Effects of age and Conditions on Maternally Mediated Food Selection by Lambs

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Applied Animal Behavior Science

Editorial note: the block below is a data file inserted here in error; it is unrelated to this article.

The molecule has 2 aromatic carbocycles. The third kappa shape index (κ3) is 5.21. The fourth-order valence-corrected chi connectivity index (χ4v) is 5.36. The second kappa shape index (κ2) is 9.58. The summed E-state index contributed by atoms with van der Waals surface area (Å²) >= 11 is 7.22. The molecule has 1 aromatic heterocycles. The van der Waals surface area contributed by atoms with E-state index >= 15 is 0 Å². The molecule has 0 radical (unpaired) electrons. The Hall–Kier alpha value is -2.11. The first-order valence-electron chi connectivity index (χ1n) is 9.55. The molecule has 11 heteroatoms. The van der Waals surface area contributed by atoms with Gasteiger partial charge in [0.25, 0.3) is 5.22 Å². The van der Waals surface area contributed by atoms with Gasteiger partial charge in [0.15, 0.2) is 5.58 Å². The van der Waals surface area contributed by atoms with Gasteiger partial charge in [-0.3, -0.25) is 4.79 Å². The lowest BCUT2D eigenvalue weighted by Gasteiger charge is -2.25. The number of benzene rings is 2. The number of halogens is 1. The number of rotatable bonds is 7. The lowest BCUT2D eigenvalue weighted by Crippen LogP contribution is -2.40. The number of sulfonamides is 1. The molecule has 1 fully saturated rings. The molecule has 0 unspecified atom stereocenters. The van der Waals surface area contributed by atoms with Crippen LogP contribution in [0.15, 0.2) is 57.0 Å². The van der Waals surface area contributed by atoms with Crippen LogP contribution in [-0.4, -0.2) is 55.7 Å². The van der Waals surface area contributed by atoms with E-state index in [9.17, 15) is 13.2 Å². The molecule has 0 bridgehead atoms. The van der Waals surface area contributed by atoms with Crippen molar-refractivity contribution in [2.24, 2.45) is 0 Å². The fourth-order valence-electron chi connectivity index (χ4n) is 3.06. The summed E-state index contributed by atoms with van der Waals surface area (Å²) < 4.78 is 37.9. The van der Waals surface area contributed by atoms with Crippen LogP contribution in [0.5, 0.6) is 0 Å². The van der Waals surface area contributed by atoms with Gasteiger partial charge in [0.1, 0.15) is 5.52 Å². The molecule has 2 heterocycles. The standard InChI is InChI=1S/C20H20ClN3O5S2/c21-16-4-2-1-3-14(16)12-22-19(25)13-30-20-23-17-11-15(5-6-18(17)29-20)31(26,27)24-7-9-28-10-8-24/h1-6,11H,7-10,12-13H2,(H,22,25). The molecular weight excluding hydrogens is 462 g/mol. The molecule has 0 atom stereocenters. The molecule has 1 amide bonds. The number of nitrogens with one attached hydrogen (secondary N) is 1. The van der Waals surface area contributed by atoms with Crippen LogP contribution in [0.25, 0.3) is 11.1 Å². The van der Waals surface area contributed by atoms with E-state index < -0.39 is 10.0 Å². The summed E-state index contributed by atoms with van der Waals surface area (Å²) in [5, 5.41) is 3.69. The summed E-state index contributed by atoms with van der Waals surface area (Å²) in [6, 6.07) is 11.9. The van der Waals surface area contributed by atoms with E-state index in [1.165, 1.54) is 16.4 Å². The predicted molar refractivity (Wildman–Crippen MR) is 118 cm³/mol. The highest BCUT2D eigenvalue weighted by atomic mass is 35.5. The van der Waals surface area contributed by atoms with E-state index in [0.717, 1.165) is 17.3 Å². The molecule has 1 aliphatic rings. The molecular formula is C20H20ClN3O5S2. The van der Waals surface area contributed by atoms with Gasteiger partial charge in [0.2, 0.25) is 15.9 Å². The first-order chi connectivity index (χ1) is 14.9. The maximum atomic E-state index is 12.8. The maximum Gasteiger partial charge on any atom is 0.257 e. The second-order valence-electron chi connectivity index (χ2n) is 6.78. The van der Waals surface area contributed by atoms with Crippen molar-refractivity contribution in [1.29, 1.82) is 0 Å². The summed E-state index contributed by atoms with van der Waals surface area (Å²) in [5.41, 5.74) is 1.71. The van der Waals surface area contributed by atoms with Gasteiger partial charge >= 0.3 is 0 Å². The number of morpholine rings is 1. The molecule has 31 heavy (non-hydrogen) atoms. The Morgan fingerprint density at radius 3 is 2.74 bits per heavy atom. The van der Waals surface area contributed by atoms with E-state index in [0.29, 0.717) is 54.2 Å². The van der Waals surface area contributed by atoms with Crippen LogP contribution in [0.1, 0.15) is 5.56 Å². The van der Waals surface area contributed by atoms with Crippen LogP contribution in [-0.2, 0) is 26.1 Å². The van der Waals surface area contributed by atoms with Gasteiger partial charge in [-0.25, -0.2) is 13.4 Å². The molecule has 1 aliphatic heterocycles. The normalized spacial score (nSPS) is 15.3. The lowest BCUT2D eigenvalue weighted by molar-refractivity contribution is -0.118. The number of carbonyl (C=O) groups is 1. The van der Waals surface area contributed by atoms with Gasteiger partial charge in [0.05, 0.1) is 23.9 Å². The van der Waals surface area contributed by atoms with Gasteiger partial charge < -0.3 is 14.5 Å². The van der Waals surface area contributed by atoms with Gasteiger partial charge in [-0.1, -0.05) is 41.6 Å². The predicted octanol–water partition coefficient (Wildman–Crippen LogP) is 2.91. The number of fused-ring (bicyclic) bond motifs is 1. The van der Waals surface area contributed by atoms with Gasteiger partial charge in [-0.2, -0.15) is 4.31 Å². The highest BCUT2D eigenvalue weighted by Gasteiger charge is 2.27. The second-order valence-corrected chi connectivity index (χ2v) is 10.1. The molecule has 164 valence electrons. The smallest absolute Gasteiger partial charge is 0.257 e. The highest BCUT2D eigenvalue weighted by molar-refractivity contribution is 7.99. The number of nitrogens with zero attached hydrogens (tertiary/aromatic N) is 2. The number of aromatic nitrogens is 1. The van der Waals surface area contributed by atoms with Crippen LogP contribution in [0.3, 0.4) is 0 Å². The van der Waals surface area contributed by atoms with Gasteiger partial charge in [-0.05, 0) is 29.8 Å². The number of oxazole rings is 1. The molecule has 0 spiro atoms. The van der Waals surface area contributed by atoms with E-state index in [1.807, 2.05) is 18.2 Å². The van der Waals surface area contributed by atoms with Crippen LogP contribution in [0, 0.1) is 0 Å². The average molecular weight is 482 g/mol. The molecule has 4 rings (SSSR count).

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We studied how age and conditions of exposure with mothers affected lambs' abilities to select and avoid foods. Ewes in the treatment group were allowed to eat Amelanchier alnifolia, but were conditioned, with lithium chloride, to avoid Cercocarpus montanus. Ewes in the control group were allowed to eat both foods. After the mothers were conditioned, lambs with their mothers were exposed for 5 min day−1 on 5 consecutive days to A. alnifolia and C. montanus offered simultaneously: the two shrub species were located at opposite ends of a 5 m × 5 m exposure pen. Half of the lambs in the treatment and control groups were 6 weeks of age and half were 12 weeks of age. During exposure. ewes in the treatment group did not ingest C. montanus, but ewes in the control group took nearly the same number of bites per 5 min of A. alnifolia and C. montanus. During exposure, lambs 6 and 12 weeks of age in the treatment group took fewer (P<0.05) bites per 5 min of C. montanus than lambs in the control group. Following exposure, lambs were weaned and then tested 7 days later for preferences. Preference index (PI) values were calculated as the fraction of the total bites taken per 5 min of C. montanus. Treatment lambs exposed at 6 weeks of age had a lower PI for C. montanus than did control lambs during trials of 5 min day−1 for 7 days (PI=0.15 vs. 0.51; P<0.05), as did treatment lambs exposed at 12 weeks of age (PI = 0.19 vs. 0.53; P < 0.05). The PI for C. montanus did not differ for treatment lambs exposed at 6 or 12 weeks of age (PI = 0.15 vs. 0.19; P > 0.05). Nine weeks after exposure, the PI of treatment lambs for C. montanus was less (P < 0.05) than that of control lambs. The average PI values for treatment and control lambs exposed at 6 weeks of age were 0.21 and 0.51, respectively, and the average PI values for treatment and control lambs exposed at 12 weeks of age were 0.28 and 0.47, respectively. Age of exposure did not affect the PI of lambs in the treatment groups for C. montanus (PI=0.21 vs. 0.28; P > 0.05). The results show that lambs offered two foods simultaneously took more bites of the food consumed by their mothers and less bites of the food avoided by the mothers.

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